Mould in Conservatories - Conservatory Blinds

Mould in Conservatories

Conservatory Light
Posted: 4 Oct 2021

Whether you’re currently suffering from a mould problem or worried you are at risk of one, this is the article for you. The BBSA recently received concerns from customers, of another blinds company, worried about the blinds in their conservatories as they had found mould.

Mould can be caused by many factors, but majorly it occurs where there are large amounts of condensation. Mould thrives when the air is cold and wet.  For example, if there is moisture in the air then condensation will form on windows and other surfaces which is an indication you may be at risk for mould growth. To further explain, let’s discuss where mould grows. Mould needs organic matter to form so it can attach itself to anything with dirt or moisture to live off. Moisture in conservatories themselves can be caused by poor ventilation and heating. Additionally, a significant temperature difference between the conservatory and that outside or in adjacent rooms can impact your moisture level too. Another great risk is “cold spots” where there are hidden gaps in the conservatory or a small leak seeping in.

The Science Behind Mould

As aforementioned, however, the main causation is condensation which occurs when the RH (Relative Humidity) is too high for the air temperature. So, let’s look at the science behind this.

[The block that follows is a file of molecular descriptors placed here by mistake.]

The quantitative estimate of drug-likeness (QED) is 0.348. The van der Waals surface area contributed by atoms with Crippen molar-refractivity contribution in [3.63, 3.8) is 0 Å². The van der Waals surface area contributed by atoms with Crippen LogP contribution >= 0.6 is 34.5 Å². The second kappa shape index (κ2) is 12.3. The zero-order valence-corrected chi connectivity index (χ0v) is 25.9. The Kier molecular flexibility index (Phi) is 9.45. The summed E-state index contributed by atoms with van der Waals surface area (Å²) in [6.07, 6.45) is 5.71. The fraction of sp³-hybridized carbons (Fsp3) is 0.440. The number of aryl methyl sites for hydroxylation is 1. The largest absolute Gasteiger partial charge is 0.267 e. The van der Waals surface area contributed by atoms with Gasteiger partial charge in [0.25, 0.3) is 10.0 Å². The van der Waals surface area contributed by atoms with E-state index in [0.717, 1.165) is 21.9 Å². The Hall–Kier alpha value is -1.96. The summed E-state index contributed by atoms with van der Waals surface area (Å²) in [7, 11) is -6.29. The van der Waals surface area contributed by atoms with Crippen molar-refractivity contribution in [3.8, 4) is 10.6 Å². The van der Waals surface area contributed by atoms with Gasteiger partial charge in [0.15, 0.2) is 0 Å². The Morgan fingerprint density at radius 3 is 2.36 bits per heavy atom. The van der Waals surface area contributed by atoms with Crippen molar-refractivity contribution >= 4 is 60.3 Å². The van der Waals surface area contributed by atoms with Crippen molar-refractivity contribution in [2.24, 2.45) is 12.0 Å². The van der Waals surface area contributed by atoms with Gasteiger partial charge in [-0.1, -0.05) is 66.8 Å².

During a typical winter evening, your conservatory could easily have an air temperature of 16°C with an RH of 70%. In these conditions, by the time the air temperature reaches just 11°C, the air would have an RH of 100% (saturation).  And water droplets (condensation) will appear on walls, windows, floors and even furniture.

Mould requires the RH to exceed 70% for some time before it will start growing. They estimate general human comfort level as being between 30-60% RH, within a temperature range of 18-25°C.

Mould takes the appearance of small black (most common), grey or green spots. This is most commonly seen around windows, external walls and especially in external corners.

Conservatory Night


How to Avoid Condensation Mould in Conservatories

  • Ventilation

Improve ventilation so that the air circulates by drawing in fresh air from outside; and expelling moist air from inside your conservatory. This is mostly achieved by ensuring that your conservatory has adequate cross-ventilation. This involves opening windows that are opposite each other and trickle vents. Without adequate ventilation, no other measures will cure the problem.

  • Avoid Still Air Pockets

Pay particular attention to corners, behind furniture that is close to an external wall or window. Then ensure that you keep blinds and curtains open for a good portion of the day.

  • Check Cold Spots

Also, check the conservatory for cold spots using an RF temperature probe. Make sure to check the joints between windows and at the eaves.

  • Check for Leaks